Program vs. Programme
by Ali Hale
by Ali Hale
One of our readers wrote to ask if we could clarify the difference between program and programme.
The Noun: Program or Programme?
The basic difference is between different languages:
American English always uses program
British English uses programme unless referring to computers
Australian English recommends program for official usage, but programme is still in common use.
The word “program” was predominant in the UK until the 19th century, when the spelling “programme” became more common — largely as a result of influence from French, which has the same word “programme”.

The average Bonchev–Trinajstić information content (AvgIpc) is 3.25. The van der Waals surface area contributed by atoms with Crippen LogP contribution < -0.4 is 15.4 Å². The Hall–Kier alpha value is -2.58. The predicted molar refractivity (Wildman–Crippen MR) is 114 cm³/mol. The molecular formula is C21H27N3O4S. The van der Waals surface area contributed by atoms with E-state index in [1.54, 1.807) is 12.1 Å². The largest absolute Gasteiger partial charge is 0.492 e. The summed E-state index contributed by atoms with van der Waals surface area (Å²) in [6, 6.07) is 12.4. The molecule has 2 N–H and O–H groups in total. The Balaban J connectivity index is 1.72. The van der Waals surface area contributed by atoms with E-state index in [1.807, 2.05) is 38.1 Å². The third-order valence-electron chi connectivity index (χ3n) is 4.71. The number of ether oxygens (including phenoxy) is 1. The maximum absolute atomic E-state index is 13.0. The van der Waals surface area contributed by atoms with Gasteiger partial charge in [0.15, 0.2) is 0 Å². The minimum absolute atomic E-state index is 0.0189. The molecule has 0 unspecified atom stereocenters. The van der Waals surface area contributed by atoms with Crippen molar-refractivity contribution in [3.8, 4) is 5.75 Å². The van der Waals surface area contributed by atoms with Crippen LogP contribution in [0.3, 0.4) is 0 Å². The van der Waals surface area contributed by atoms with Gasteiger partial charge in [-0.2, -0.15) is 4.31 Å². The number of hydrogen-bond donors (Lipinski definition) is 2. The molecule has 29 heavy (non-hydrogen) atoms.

So, if you’re writing in British English (either as part of an examination, if you’re studying English, or for a British publication), here’s some examples of how to use programme and program correctly:
We’re still drawing up the programme for the concert.
This computer program won’t run on my PC.
I missed my favourite television programme last night.
The Verb: To Program, Programmed, Programming
The word program is also a verb, as in “I’ll program the computer today.” In this case, both American and British English use “to program”.
These forms are also valid in American English:
But the Oxford English Dictionary recommends the double-m instead, which is in far more widespread usage:
If in doubt, and writing for a publication, check whether or not they have a style guide or a rule on which form of the verb to use. When you’re writing for yourself, just make sure you’re consistent.